The oldest existing Hungarian and European embroidery is the Coronation Robe, made in Veszprém in 1031. The robe was worn by every Hungarian king at his coronation. This piece is the height of artistic and technical perfection and is embroidered with gold thread on pure silk. Originally it was a closed bell-shaped chasuble. The only contemporary picture of our first king, St. István (Stephen), can be seen on it.
Apart from the Coronation Robe there are few old pieces of embroidery in existence. Hungary was a constant battle zone and most of its cultural artifacts were destroyed. The oldest embroidered pieces were preserved by the churches and are from the 15th and 16th centuries. From the same period we have some Hungarian gala dresses which were kept as family heirlooms and worn by many generations of men and women. The existing peasant or folk embroideries are from a more recent period. The poor people wore and used the pieces until they were torn and had to be thrown out. The oldest folk embroideries - now kept in museums - are from the 18th century.
There are two groups of Hungarian embroideries, which evolved independently: a) Men's embroideries: appliques, leather and felt embroideries, done by furriers and szür-tailors, who richly embroidered coats, vests and cloaks (szür) in their workshops. Weaving developed parallel with embroidery and was also a profession controlled by men exclusively. All these craftsmen were in demand by the royal court, monasteries, courts of pontiffs, the nobility and the general population. They were masters of their trade forming professional guilds in the Middle Ages. b) Women's embroideries: all linen and other textile embroideries (thread-counted, free-flowing, surface and cutwork, white and colored embroideries), weaving and spinning done in the home for their own use.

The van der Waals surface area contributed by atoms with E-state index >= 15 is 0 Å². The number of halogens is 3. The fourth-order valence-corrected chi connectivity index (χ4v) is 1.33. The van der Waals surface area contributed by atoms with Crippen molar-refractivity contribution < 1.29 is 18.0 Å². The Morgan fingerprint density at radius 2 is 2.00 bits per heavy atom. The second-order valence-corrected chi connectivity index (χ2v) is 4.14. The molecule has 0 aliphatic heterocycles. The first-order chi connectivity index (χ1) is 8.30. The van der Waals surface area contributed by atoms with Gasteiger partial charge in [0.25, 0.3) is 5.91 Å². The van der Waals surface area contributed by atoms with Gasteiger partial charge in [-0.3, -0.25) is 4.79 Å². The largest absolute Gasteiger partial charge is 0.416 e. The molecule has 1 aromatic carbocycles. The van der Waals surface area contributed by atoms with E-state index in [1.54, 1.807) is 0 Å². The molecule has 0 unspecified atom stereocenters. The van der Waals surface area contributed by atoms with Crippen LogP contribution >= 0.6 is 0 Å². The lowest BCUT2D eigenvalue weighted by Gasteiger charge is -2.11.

Both types of embroideries are present in Hungary since the time the State was formed 1,100 years ago.
Hungarian folk embroidery is a beautiful art, rich in design, color combination and stitches. There are over twenty folkloric regions in Hungary with individual folkart. The availability of textiles and threads influenced the colors, stitches and types of design, which identify the unique folklore of each region. The general characteristics of Hungarian embroideries include proportioned patterns replete with delicately stylized flower motifs, variations of large and small designs, vivid and sometimes contrasting, but always harmonious colors and serve to create a tapestry, which is pleasing to the eye. In Hungarian folk embroidery there is always a balance in coloring and the stitches. With many colors few stitches are used, while monochromatic works have a multitude of stitches.

In the past, Hungarians used embroidery to embellish the clothing of women and men, to decorate the articles of the home, such as pillow and sheet ends, towels, table cloths, wall-hangings and they never forgot the church, which was also decorated with embroideries.

This glorious art is constantly changing and growing depending on the availability of fabrics and threads, talented "writing" women who draw the motifs and the taste of the people. However, the ancient symbolic designs are still present after hundreds of centuries. It is used in different forms today, but still adorns the clothes, homes and surroundings of the Magyar people.

Emese Kerkay